You'll recall from schooldays that if you were ever to fall off a chair with no restraint, it would be forwards, sideways or ~ everyone's favourite ~ backwards. What I've gone for here therefore is an outline that won't burden test-flying, yet which could still be carried forward to production types.

To make it I've simply applied sixteenth by one inch (25mm) angle alloy so as to form a tray into which perforated aluminium sheet is pop-riveted in place. To do this I have had to remove three of the motors because all four will now be braced by this section of alloy along the inside edge, with bespoke bracket now required only along the outer.

This in itself reduces the part count whilst providing a commonality of construction. So far as the latter is concerned, most of us assembling a set of IKEA drawers will be aware that the process is a whole lot simpler once you've made the first of these. 

As regards parts count, among the most successful British armaments was the STEN gun, not least because ~ according to a museum I visited in Arnhem ~ part count was reduced by no less than two thirds by a pair of Czech engineers.

Thursday, June 9, 2022

60" Build Step #34

Here's an overview of the power set-up for you. Note the practicality of using stubs at each corner when it comes to storage, handling and maintenance and beside this I've taken the opportunity to install bridge handles for general manoeuvring, which attach to the flight-deck with four M8 bolts.

Working with the airframe is a lot simpler with safety grilles removed, as you can step inside its perimeter to pick it up. Going forward these will be units dropped into place when preparations are complete, though for the purposes of test-flying the semi-grille shown will do. Though perforated their material is actually quite weighty, but there are perforated plastic sheets available which may improve on the aluminium.

Wednesday, June 8, 2022

60" Build Step #33

We'll still mount those mock-up motors by identical means, and to do so I've removed the seating plinth and inverted the airframe so as to apply a pair of six-inch brackets.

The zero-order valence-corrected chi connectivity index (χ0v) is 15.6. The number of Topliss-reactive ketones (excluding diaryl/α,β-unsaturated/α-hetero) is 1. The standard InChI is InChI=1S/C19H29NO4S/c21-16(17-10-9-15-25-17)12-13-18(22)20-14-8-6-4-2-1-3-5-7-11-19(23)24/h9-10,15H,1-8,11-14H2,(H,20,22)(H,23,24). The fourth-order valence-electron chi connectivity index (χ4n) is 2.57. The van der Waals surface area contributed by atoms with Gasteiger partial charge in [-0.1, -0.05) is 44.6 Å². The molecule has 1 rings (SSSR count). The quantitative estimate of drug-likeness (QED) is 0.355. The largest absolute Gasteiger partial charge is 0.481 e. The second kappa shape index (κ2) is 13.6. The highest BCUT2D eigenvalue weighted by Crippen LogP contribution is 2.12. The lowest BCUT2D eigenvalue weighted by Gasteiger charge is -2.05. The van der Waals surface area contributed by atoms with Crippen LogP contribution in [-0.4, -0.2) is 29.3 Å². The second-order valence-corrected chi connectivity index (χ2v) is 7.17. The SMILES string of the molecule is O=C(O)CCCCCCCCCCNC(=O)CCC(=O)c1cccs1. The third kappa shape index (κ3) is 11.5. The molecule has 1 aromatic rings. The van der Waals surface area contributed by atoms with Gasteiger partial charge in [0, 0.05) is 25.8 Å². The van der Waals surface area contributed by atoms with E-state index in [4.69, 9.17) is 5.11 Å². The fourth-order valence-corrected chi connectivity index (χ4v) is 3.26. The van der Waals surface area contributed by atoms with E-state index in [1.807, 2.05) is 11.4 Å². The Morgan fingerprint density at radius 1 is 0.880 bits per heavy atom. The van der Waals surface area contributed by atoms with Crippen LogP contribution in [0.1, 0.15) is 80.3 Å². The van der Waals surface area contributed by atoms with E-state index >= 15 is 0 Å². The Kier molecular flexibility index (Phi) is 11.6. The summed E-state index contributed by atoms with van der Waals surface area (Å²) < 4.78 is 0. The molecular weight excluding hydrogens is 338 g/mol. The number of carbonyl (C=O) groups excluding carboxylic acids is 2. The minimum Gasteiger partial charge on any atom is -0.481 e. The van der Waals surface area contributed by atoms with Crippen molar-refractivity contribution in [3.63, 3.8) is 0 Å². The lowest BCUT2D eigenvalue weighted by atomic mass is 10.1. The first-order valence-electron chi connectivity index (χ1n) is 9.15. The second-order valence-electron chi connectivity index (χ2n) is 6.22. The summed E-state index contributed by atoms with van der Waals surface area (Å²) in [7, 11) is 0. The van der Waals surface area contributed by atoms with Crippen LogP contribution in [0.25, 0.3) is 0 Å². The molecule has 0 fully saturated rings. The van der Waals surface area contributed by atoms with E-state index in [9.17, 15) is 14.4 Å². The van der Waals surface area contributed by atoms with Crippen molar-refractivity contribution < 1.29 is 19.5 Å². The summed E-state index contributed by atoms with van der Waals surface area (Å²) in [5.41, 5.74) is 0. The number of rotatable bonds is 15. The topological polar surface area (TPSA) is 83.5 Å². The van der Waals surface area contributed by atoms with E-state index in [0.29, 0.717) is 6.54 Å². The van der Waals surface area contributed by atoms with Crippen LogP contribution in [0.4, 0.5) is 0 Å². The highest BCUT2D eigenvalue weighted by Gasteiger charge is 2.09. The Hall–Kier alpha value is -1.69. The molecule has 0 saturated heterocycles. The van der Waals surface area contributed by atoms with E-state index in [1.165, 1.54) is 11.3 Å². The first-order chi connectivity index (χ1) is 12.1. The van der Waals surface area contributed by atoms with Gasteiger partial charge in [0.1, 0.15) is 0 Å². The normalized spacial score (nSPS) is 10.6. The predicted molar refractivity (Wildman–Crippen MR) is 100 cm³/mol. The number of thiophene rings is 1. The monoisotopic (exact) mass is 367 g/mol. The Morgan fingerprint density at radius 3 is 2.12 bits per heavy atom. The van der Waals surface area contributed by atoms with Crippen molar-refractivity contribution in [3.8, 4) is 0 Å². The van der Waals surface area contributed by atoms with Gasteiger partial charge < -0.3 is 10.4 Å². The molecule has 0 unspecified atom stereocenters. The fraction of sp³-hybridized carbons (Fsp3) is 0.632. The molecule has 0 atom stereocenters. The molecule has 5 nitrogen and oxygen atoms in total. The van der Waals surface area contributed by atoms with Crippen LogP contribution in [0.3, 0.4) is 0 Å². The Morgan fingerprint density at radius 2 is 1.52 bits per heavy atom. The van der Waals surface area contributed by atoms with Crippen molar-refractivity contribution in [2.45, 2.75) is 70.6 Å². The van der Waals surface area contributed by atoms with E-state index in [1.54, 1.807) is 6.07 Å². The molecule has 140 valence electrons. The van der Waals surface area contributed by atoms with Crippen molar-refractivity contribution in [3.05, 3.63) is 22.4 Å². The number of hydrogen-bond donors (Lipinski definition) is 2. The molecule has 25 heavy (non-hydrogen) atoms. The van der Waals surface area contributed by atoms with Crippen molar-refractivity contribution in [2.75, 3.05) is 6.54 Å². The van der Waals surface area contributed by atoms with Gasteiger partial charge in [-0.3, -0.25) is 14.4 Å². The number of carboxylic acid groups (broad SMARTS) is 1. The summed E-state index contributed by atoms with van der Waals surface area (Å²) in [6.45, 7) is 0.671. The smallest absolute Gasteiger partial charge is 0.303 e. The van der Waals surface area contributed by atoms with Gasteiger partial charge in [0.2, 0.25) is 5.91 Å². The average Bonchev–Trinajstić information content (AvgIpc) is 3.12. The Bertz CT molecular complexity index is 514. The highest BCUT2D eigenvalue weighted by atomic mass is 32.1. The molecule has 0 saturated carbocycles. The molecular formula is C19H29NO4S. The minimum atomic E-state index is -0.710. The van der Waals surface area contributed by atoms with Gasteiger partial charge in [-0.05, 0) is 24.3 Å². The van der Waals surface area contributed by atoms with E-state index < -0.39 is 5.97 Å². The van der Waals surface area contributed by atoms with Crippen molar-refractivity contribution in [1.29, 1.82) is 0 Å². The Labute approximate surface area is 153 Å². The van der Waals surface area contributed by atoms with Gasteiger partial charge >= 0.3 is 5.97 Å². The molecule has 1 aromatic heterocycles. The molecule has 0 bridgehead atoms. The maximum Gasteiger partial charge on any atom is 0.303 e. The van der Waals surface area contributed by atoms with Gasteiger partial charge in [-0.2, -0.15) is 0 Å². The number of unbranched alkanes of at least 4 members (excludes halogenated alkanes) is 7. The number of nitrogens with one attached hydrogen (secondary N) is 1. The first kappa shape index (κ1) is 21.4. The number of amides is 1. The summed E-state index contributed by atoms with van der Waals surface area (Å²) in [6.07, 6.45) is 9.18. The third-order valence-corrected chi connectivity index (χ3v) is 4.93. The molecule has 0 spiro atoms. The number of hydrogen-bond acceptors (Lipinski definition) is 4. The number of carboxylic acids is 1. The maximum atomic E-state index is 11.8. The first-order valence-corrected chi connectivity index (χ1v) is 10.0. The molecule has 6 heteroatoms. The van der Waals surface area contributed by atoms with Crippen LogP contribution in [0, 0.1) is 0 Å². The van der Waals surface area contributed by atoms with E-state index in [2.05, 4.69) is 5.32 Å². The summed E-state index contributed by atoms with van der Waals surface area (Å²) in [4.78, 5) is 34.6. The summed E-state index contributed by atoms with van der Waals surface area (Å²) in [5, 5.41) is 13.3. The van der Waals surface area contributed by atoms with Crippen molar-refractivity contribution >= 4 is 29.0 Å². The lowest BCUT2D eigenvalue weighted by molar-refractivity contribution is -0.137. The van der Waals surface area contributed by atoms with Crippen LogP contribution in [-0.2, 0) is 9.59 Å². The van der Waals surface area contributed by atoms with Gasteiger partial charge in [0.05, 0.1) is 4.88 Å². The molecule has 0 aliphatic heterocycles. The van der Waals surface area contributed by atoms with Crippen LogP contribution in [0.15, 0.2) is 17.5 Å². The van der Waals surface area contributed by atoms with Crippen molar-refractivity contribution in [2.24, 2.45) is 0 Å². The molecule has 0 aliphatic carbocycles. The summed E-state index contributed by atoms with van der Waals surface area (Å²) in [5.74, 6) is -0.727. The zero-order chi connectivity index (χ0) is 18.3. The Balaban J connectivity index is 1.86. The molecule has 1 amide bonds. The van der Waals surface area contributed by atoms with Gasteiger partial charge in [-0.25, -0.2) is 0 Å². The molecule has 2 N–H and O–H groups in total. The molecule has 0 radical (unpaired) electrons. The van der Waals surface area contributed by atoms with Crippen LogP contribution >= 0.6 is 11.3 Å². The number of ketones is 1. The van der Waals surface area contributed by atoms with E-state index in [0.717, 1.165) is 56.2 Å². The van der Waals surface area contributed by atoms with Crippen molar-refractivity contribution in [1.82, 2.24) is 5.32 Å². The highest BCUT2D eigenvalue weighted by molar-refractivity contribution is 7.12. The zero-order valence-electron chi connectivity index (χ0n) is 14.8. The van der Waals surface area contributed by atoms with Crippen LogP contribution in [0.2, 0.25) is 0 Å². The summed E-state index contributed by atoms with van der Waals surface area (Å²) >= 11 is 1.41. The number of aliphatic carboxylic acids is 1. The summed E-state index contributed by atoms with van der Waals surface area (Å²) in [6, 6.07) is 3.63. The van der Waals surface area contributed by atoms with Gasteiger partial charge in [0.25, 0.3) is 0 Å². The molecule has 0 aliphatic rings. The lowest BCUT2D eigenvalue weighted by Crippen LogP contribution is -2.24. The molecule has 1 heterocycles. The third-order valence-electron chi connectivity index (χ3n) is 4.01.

These are oriented face-down, so that they essentially reinforce the perimeter tubing in resisting the upthrust. In many ways this is a more satisfactory engineering solution, because a rear-mounted motor and propeller for instance can't so easily separate as one up front ~ mainly because of the aircraft in the way. I knew someone take off in an ARV not-so-Super2, whose propeller parted company soon after.

The only difference here however is at the leading edge of the perimeter frame, where angle alloy already supports the safety grille and provides for the same role in part.

The U15 includes four 4mm (or four 5mm) threaded inserts around a circle two inches in diameter: these tally nicely, such that two bolts pass through the tubing and one through each bracket.

60" Build Step #32

For the purposes of a crowdfunding demo I've mocked up the U15s from floral foam containers of the same size, and fashioned facsimiles of the 40" propellers from fascia board made of expanded PVC foam. Every car you've ever driven, whether or not you were aware, will have been rendered as a full-sized realisation prior to production... which makes you wonder however they decided to go ahead with the Renault Megane.

Tuesday, June 7, 2022

60" Build Step #31

Here's the modified airframe out in the sunshine with a vastly simplified seat support to which an office chair is clipped using conduit clamps. Note the removable stubs at each corner, which form hard-points for suspending the air vehicle from museum ceilings, for example, or indeed for fitting longer legs so that it can be transported on a flat deck inverted.

Also a feature now are the carry-handles at each corner, which also allow the airframe to be stood upright against the garage wall for storage without damaging the motor or propeller nearest the floor. Note too the 'lunar-landing' feet, which are easily swapped out for either skids or floats.

This five-foot frame weighs under thirty pounds, and soon we can estimate the basic weight of the vehicle fitted with U15 motors, ESCs, 40" propellers and battery packs. Its 1/16th inch alloy tubing supports my hundred-sixty pounds too, albeit with a degree of flexure that could be expected at this gauge.

Three ways of improving the stiffness of the airframe would be to sub a thicker tubing, switch to carbon-fibre or to reduce the outline from 60" to nearer 50" by choosing 36" propellers over 40". I reject all of these at this stage because:

    (a)    adds to weight and does not allow the snuggest fit of tube-connectors
    (b)    is inordinately expensive and does not allow for rapid prototyping
    (c)    worsens both ergonomics and aerodynamics (and thus endurance).

Beside this, a five-foot frame is also 1.50 metres, which suits US and global needs.

60" Build Step #30

If you want a belt-and-braces connection between extruded aluminium tubes and the superstructure (beside pop-riveting and gluing them in place, which can be as good as any sword in a stone) you can pass eye-bolts through each insert to create threaded studs like these. You can also pass a pin through the tubing and the eye of the bolt in order to make fasteners that will support bodyweight apiece, should you feel inclined.

I use the method next to fasten the seat plinth to the centre-section of the drone, the studs passing through around a 16" square dimension.